Cancer Treatment Centers of America
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Radiation therapy for spinal cancer

radiation therapy

Radiation therapy for spinal cancer

We use highly targeted delivery systems that allow us to increase the dose and precision of radiation to a spinal tumor, while minimizing damage to healthy tissue.

Spinal cancer radiation therapy is commonly used following surgical resection of a tumor, to destroy any microscopic tumor cells left behind. It may also be an option for metastatic spinal tumors (tumors that have spread to the spine from another part of the body).

The specifics of your radiation regime will be based on several factors, including the type and size of the spinal tumor and the extent of disease. External radiation therapy is commonly used for spinal cancer. The area radiated typically includes the tumor and an area surrounding the tumor. For metastatic spinal tumors, radiation is sometimes given to the entire spine.

Addressing spinal cancer radiation therapy side effects

Depending on your radiation dose, site and other factors, you may experience some side effects of radiation therapy, including fatigue, hair loss, skin irritation and nerve damage.

To minimize the side effects of radiation and help you maintain your strength and quality of life, your care team at CTCA will proactively work with you to develop effective solutions based on your needs. For example, we may prescribe steroids to help reduce swelling, or blood thinners to dissolve blood clots and prevent them from traveling into the lungs.

You’ll also receive integrative oncology services like nutrition therapy, naturopathic medicine, pain management, oncology rehabilitation and mind-body medicine. These therapies help to keep you strong so you can continue treatment while maintaining your quality of life.

Spinal cancer radiation therapies

What is radiation therapy?

Radiation therapy uses targeted energy (e.g., X-rays, radioactive substances) to destroy cancer cells, shrink tumors, and/or alleviate certain cancer-related symptoms. It may be used:

  • As a primary treatment to destroy cancer cells
  • In combination with other treatments to stop the growth of cancer cells
  • Before another treatment to shrink a tumor
  • After another treatment to stop the growth of any remaining cancer cells
  • To relieve symptoms of advanced cancer

At Cancer Treatment Centers of America® (CTCA), our radiation oncologists are experienced in using advanced technologies to deliver targeted radiation therapy while also proactively managing side effects.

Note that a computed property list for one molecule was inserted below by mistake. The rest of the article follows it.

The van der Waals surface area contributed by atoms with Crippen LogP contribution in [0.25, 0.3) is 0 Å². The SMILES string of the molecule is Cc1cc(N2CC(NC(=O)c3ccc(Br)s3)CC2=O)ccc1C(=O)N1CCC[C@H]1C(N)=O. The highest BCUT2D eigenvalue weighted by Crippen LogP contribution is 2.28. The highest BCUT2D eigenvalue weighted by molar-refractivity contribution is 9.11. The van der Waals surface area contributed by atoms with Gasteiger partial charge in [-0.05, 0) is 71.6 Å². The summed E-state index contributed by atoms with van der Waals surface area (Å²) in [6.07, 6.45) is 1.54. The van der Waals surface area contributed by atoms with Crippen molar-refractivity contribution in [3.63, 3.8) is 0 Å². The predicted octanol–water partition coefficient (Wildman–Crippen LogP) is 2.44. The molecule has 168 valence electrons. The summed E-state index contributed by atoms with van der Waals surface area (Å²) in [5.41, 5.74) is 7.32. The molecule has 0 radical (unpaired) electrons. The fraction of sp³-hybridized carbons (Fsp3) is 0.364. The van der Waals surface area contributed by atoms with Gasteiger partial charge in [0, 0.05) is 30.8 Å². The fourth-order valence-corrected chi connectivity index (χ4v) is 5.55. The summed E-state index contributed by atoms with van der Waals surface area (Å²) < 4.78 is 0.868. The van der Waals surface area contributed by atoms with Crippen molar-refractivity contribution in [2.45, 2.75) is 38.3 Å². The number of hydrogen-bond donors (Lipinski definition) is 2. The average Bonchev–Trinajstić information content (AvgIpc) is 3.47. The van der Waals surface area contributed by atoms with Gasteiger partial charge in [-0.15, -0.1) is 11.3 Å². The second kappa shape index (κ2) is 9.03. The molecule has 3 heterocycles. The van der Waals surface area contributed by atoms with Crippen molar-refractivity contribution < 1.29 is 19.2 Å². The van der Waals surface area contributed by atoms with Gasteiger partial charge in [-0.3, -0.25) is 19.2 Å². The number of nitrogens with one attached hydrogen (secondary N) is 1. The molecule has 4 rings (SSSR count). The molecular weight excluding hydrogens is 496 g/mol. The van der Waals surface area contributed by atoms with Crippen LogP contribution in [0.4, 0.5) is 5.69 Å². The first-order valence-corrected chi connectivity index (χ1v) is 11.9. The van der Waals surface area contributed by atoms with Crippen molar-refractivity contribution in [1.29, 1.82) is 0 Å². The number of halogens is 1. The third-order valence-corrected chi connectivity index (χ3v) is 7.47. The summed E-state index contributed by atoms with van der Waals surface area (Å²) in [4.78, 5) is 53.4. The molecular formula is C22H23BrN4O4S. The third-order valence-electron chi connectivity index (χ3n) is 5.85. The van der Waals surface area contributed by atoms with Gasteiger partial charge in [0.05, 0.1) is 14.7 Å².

Types of radiation

Some radiation therapy delivery methods include:

  • External beam radiation therapy – radiation is directed from a machine outside the body onto cancerous cells within the body. (Examples: 3D conformal radiation therapy, IMRT, IGRT, TomoTherapy, stereotactic radiosurgery)
  • Internal radiation therapy – radioactive material is placed (via a catheter or other carrier) directly into or near a tumor. (Example: high-dose rate brachytherapy)
  • Systemic radiation therapy – a radioactive substance (that is swallowed or injected) travels through the blood to locate and destroy cancerous cells. (Example: radioactive iodine therapy)

Experienced care team

Our radiation oncologists specialize in delivering maximum radiation doses to tumors with less damage to healthy tissues and organs. Our radiation oncologists will work closely with you and the rest of your care team to deliver radiation therapy based on your individual needs.

Individualized treatment approach

Radiation therapy is an important part of treatment for many of our patients. Since each cancer type requires a different approach, your treatment plan will be based on your unique needs and treatment goals.

Our radiation oncologists use advanced imaging techniques before and during radiation treatment so we can closely track the tumor. We use highly targeted radiation technologies to deliver maximum radiation doses to tumors, with less impact on healthy tissues and organs. Thereby, we can often provide options to patients who have reached their maximum tolerated dosage of traditional radiation.

Depending on your individual needs, you may receive radiation therapy alone or in combination with other treatment modalities like surgery, chemotherapy, hormone therapy and/or immunotherapy. Throughout your treatment, your radiation oncologist will monitor the effectiveness of the radiation therapy and modify your treatment plan accordingly.

Managing radiation side effects

Typical radiation therapy can be damaging to the body and cause unpleasant side effects, such as skin changes, fatigue, nausea, and other side effects, depending on the part of your body being treated. During your radiation treatment, clinicians from a variety of integrative oncology services will work with you to reduce side effects and improve your quality of life.